Sunday, 9 June 2013

Scotch Bonnet

Regular readers will know that I am very fond of growing chillis. As it happens, Jane and I don't eat vast quantities of chillis, and we don't particularly like the "Scorch the tips off your taste-buds" type of chilli. We prefer tasty chillis with a medium amout of heat. So why then, you may ask, am I growing a Scotch Bonnet chilli? Scotch Bonnet is VERY hot, verging on the volcanic.


Well the answer is - I felt sorry for it! Last Autumn I saw this rather gangly little plant being sold off in an End-of-Season sale at my local Garden Centre for a mere 50p, and bought it.


At the time when I bought it, it had precious few leaves, but it did have three green fruits, which subsequently ripened to a beautiful bright red colour. The fruits were used in a batch of chilli oil I made as a gift for my brother-in-law, and Wow, were they hot! I would have considered my 50p well spent if that had been the end of the tale, but since then I have nurtured the plant, feeding it every so often with Baby Bio plant food, and it has grown to be enormous. A couple of days ago I took it outside in the garden for some fresh air and sunshine. Just look how big it is now!


This plant has produced a VAST number of flowers - literally thousands, I would think. Fortunately (or unfortunately, depending on how you view this), most of the flowers have fallen without setting fruit, but even so several fruits have set:


Curiously, the fruits seem to be in little clusters rather than evenly distributed around the plant:




These fruits are a long way from being ripe, but just think how many Scoville Heat Units they are eventually going to clock up between them!

Jane said to me "Why are you growing chillis that are going to be far too hot for us to eat?", and my reply was that it's because I like the look of Scotch Bonnets, even if I don't like the taste/feel. They are very handsome and photogenic. Here is a photo of the first one to ripen this year. In a few weeks time my plant will hopefully be covered in these:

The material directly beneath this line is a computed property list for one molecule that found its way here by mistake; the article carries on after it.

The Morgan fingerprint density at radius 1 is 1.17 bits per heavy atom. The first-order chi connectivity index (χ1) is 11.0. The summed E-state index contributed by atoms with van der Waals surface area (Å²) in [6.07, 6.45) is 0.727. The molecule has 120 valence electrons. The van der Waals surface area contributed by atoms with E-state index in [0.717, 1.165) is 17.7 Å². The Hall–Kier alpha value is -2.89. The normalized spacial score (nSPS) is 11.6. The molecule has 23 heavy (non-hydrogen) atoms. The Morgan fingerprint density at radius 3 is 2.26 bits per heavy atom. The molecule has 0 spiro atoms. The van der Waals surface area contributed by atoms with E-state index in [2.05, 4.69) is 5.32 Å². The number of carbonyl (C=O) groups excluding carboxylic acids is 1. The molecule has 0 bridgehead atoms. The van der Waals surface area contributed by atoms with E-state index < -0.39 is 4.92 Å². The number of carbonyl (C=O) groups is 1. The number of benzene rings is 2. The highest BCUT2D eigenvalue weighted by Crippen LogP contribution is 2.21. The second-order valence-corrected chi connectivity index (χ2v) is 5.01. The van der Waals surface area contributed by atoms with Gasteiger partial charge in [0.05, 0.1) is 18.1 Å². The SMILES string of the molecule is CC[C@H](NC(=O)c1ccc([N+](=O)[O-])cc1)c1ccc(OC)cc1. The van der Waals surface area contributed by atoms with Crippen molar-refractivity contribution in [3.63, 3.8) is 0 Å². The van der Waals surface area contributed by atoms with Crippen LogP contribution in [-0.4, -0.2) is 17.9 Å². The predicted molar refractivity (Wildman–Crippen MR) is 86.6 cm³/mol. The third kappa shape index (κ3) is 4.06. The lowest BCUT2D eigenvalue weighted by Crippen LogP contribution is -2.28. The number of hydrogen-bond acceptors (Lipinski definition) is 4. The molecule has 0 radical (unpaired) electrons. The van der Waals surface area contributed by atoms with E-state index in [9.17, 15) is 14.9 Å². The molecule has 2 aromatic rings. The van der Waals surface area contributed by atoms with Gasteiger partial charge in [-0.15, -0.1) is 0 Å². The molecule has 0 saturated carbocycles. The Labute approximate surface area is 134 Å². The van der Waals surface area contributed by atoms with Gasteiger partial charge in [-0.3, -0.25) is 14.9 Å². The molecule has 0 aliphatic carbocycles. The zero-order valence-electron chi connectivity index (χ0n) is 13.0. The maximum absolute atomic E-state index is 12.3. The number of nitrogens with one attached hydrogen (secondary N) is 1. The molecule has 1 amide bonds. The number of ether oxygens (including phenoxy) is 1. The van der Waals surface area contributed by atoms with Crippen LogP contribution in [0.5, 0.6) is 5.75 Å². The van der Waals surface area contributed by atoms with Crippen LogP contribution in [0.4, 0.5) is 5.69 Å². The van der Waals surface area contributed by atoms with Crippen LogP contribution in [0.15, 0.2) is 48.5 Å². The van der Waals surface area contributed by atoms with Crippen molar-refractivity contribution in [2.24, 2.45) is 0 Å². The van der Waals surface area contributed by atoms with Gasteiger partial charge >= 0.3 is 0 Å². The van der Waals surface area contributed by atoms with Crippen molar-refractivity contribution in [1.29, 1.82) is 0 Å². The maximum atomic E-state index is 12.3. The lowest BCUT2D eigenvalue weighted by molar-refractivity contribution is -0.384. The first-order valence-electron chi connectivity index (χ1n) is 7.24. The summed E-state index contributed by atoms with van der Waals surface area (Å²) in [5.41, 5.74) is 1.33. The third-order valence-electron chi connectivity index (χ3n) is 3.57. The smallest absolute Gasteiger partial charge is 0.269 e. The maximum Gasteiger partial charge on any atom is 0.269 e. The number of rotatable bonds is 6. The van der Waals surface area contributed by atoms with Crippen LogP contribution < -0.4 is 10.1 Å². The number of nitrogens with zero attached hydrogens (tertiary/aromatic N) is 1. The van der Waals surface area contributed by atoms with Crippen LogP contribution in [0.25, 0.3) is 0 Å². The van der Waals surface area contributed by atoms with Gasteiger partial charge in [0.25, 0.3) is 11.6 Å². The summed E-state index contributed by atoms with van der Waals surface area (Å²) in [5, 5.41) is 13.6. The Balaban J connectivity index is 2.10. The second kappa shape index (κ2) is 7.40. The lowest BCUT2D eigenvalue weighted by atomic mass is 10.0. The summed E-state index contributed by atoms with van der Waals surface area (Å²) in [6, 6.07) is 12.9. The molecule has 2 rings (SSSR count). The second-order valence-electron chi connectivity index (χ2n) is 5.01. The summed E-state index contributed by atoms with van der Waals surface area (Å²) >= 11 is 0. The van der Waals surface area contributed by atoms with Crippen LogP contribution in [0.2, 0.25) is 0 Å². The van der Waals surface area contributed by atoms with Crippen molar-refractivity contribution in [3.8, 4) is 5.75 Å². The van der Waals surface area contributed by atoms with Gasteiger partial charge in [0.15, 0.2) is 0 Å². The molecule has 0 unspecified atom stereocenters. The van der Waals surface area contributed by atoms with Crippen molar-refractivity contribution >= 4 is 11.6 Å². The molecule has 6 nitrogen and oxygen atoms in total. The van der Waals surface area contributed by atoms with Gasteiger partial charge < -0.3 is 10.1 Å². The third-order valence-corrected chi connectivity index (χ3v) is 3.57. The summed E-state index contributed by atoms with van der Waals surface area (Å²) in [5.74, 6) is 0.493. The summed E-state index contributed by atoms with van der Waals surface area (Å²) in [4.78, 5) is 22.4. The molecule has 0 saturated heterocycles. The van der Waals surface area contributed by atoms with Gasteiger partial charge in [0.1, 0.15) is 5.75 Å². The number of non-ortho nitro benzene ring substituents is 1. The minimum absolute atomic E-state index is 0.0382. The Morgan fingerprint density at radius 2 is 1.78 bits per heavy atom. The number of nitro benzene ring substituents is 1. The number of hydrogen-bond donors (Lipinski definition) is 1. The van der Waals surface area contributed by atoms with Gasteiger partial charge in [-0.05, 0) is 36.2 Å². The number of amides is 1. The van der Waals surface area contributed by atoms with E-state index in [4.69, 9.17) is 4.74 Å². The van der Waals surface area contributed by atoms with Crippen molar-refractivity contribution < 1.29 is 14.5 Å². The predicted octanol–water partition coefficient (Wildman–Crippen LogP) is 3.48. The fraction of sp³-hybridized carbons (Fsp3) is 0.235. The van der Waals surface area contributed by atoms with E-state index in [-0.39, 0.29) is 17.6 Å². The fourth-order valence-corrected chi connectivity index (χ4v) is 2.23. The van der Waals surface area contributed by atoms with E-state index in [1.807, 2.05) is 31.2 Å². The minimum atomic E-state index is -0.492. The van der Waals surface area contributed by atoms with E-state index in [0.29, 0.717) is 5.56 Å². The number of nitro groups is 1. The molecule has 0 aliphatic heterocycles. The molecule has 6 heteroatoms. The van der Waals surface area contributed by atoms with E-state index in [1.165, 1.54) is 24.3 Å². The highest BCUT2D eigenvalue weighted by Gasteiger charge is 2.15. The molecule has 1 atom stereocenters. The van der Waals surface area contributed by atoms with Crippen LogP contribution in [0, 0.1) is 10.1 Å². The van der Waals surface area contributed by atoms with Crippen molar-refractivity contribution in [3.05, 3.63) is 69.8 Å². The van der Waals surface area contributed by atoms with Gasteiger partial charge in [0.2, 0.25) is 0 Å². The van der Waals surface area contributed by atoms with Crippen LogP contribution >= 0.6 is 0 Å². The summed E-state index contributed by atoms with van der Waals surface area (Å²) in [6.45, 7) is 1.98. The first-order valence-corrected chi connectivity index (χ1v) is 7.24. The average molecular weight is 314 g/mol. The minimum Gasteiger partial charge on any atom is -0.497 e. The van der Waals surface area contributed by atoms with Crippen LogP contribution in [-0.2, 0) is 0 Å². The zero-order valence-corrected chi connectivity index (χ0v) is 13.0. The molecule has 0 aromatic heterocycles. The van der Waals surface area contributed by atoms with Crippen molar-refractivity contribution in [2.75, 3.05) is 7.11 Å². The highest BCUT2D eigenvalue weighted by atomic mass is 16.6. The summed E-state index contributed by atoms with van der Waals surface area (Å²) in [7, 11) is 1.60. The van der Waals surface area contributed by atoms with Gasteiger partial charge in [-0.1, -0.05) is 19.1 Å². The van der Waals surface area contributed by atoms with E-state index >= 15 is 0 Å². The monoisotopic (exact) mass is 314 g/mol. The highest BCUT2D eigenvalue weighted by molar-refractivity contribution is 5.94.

In order to photograph that little red one, I had to push past this much bigger green one:


What's not to like??

12 comments:

  1. Wow, that really is huge! You have such a big green thumb, lol. Now you'll have to think up something to do with them.

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  2. I love 50p finds and the challenges they bring, as for growing what you don't eat, I have an aubergine which I will pass on the fruits.

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  3. And yet another plant that you grow and not to eat - an ornamental convert I wager!

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  4. These are indeed pretty! I'm growing the Bhut Jolokia for the same reason. Your photos inspire me to work on my potted veggies.

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  5. Nice blog here ;) I have been introduced to this blog by my friend, during breakfast table conversation.

    I planted chilies also in my garden (variety that similar to the header of this blog), and my prob is, it would no grow longer. Sad :(

    Do you have any idea how to grow potatoes in Tropical country like Malaysia?

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    1. Hi; thanks for dropping by and taking the time to leave me a comment! I'm afraid I have no experience with growing potatoes in a tropical climate - but you could try this blog: http://kebunmalaykadazangirls.blogspot.com Diana, who writes that blog is very knowledgeable about such things.

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    2. Thank you for your suggestion!

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  6. I am just the same! A bit of a wimp when it comes to eating hot chillis, but I love growing them. They make wonderful photos on a blog when they turn to red in the Autumn, good Christmas decorations when dried and strung up. If you want to grow a milder chilli I found one last year called 'Apricot'. It is about the shape and size of a Scotch Bonnet, but you can eat it like a sweet pepper. Beautiful flavour.

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  7. Great looking plant. Perhaps you could use one or two in combination with milder chillies to make sambal etc? Hope you get more than one or two though - the plant will look beautiful.

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  8. What a tale of success, the plant looks so healthy. I don't eat chillis, yet I've grown them in the past just for their ornamental qualities.

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  9. It looks very healthy, well done Dr Mark. They freeze whole very well, keeping for a long time. Dehydrated and ground up, they make a excellent chili powder that a little goes a long, long way.

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  10. I like hot peppers too, but i also like to eat them, no metter how hot they are :)

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